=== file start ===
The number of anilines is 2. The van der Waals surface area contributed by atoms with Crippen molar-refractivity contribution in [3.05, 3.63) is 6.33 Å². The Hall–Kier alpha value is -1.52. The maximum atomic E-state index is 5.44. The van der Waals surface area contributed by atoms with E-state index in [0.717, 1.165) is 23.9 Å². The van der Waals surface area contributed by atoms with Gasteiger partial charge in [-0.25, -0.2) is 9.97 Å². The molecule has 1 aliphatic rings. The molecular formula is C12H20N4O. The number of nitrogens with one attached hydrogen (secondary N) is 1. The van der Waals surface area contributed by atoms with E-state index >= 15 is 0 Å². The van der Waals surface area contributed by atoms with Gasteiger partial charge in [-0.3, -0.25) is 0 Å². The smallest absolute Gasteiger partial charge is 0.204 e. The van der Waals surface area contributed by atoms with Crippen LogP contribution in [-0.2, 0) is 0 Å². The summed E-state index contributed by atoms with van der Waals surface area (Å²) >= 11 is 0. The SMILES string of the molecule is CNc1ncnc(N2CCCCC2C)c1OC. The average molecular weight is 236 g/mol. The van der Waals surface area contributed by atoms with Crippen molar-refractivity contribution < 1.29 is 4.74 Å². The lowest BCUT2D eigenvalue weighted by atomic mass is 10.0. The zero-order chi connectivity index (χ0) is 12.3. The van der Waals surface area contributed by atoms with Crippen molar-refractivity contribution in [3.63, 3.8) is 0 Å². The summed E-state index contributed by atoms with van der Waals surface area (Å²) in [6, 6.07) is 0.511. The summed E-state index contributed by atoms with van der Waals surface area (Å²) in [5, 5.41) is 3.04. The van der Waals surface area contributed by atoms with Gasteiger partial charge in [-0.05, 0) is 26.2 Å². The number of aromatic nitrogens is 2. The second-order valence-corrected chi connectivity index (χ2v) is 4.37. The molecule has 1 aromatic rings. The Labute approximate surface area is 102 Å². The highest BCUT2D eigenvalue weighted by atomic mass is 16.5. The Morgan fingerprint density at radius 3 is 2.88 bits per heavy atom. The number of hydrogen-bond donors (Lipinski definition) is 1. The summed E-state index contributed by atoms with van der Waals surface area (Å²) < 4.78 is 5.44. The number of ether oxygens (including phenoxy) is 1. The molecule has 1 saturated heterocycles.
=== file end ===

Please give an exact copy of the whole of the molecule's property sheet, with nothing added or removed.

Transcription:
The number of anilines is 2. The van der Waals surface area contributed by atoms with Crippen molar-refractivity contribution in [3.05, 3.63) is 6.33 Å². The Hall–Kier alpha value is -1.52. The maximum atomic E-state index is 5.44. The van der Waals surface area contributed by atoms with E-state index in [0.717, 1.165) is 23.9 Å². The van der Waals surface area contributed by atoms with Gasteiger partial charge in [-0.25, -0.2) is 9.97 Å². The molecule has 1 aliphatic rings. The molecular formula is C12H20N4O. The number of nitrogens with one attached hydrogen (secondary N) is 1. The van der Waals surface area contributed by atoms with E-state index >= 15 is 0 Å². The van der Waals surface area contributed by atoms with Gasteiger partial charge in [-0.3, -0.25) is 0 Å². The smallest absolute Gasteiger partial charge is 0.204 e. The van der Waals surface area contributed by atoms with Crippen LogP contribution in [-0.2, 0) is 0 Å². The summed E-state index contributed by atoms with van der Waals surface area (Å²) >= 11 is 0. The SMILES string of the molecule is CNc1ncnc(N2CCCCC2C)c1OC. The average molecular weight is 236 g/mol. The van der Waals surface area contributed by atoms with Crippen molar-refractivity contribution < 1.29 is 4.74 Å². The lowest BCUT2D eigenvalue weighted by atomic mass is 10.0. The zero-order chi connectivity index (χ0) is 12.3. The van der Waals surface area contributed by atoms with Crippen molar-refractivity contribution in [3.63, 3.8) is 0 Å². The summed E-state index contributed by atoms with van der Waals surface area (Å²) in [6, 6.07) is 0.511. The summed E-state index contributed by atoms with van der Waals surface area (Å²) in [5, 5.41) is 3.04. The van der Waals surface area contributed by atoms with Gasteiger partial charge in [-0.05, 0) is 26.2 Å². The number of aromatic nitrogens is 2. The second-order valence-corrected chi connectivity index (χ2v) is 4.37. The molecule has 1 aromatic rings. The Labute approximate surface area is 102 Å². The highest BCUT2D eigenvalue weighted by atomic mass is 16.5. The Morgan fingerprint density at radius 3 is 2.88 bits per heavy atom. The number of hydrogen-bond donors (Lipinski definition) is 1. The summed E-state index contributed by atoms with van der Waals surface area (Å²) < 4.78 is 5.44. The number of ether oxygens (including phenoxy) is 1. The molecule has 1 saturated heterocycles.